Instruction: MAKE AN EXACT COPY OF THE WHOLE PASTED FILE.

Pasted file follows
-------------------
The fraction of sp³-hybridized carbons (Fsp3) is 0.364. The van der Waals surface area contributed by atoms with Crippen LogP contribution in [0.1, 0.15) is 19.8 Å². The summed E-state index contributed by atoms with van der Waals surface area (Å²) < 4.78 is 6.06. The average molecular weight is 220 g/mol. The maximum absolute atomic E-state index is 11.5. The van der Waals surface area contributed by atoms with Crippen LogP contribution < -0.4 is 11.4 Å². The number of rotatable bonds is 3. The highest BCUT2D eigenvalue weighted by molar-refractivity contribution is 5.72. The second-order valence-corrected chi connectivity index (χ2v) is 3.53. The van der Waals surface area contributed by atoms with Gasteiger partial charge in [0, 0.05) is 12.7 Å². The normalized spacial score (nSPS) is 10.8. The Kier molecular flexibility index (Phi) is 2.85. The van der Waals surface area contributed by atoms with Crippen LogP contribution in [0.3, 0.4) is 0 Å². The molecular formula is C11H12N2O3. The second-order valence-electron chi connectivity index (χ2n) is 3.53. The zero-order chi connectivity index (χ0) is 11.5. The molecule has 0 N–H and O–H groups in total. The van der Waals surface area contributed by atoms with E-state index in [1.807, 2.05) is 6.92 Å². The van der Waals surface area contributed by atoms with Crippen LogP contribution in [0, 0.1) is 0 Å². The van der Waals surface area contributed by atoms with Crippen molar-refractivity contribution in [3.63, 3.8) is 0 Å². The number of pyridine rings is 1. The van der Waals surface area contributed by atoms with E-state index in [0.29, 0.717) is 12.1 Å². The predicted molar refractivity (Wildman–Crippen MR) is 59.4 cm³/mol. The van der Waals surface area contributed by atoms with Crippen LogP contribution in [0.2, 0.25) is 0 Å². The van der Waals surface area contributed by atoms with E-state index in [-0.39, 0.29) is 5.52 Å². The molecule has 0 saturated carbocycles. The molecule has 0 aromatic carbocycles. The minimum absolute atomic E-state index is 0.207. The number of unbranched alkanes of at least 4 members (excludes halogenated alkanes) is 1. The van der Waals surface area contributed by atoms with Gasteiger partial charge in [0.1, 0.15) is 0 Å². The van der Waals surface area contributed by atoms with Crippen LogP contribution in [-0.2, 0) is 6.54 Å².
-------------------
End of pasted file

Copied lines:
The fraction of sp³-hybridized carbons (Fsp3) is 0.364. The van der Waals surface area contributed by atoms with Crippen LogP contribution in [0.1, 0.15) is 19.8 Å². The summed E-state index contributed by atoms with van der Waals surface area (Å²) < 4.78 is 6.06. The average molecular weight is 220 g/mol. The maximum absolute atomic E-state index is 11.5. The van der Waals surface area contributed by atoms with Crippen LogP contribution < -0.4 is 11.4 Å². The number of rotatable bonds is 3. The highest BCUT2D eigenvalue weighted by molar-refractivity contribution is 5.72. The second-order valence-corrected chi connectivity index (χ2v) is 3.53. The van der Waals surface area contributed by atoms with Gasteiger partial charge in [0, 0.05) is 12.7 Å². The normalized spacial score (nSPS) is 10.8. The Kier molecular flexibility index (Phi) is 2.85. The van der Waals surface area contributed by atoms with Crippen LogP contribution in [0.3, 0.4) is 0 Å². The molecular formula is C11H12N2O3. The second-order valence-electron chi connectivity index (χ2n) is 3.53. The zero-order chi connectivity index (χ0) is 11.5. The molecule has 0 N–H and O–H groups in total. The van der Waals surface area contributed by atoms with E-state index in [1.807, 2.05) is 6.92 Å². The van der Waals surface area contributed by atoms with Crippen LogP contribution in [0, 0.1) is 0 Å². The van der Waals surface area contributed by atoms with Crippen molar-refractivity contribution in [3.63, 3.8) is 0 Å². The number of pyridine rings is 1. The van der Waals surface area contributed by atoms with E-state index in [0.29, 0.717) is 12.1 Å². The predicted molar refractivity (Wildman–Crippen MR) is 59.4 cm³/mol. The van der Waals surface area contributed by atoms with Crippen LogP contribution in [0.2, 0.25) is 0 Å². The van der Waals surface area contributed by atoms with E-state index in [-0.39, 0.29) is 5.52 Å². The molecule has 0 saturated carbocycles. The molecule has 0 aromatic carbocycles. The minimum absolute atomic E-state index is 0.207. The number of unbranched alkanes of at least 4 members (excludes halogenated alkanes) is 1. The van der Waals surface area contributed by atoms with Gasteiger partial charge in [0.1, 0.15) is 0 Å². The van der Waals surface area contributed by atoms with Crippen LogP contribution in [-0.2, 0) is 6.54 Å².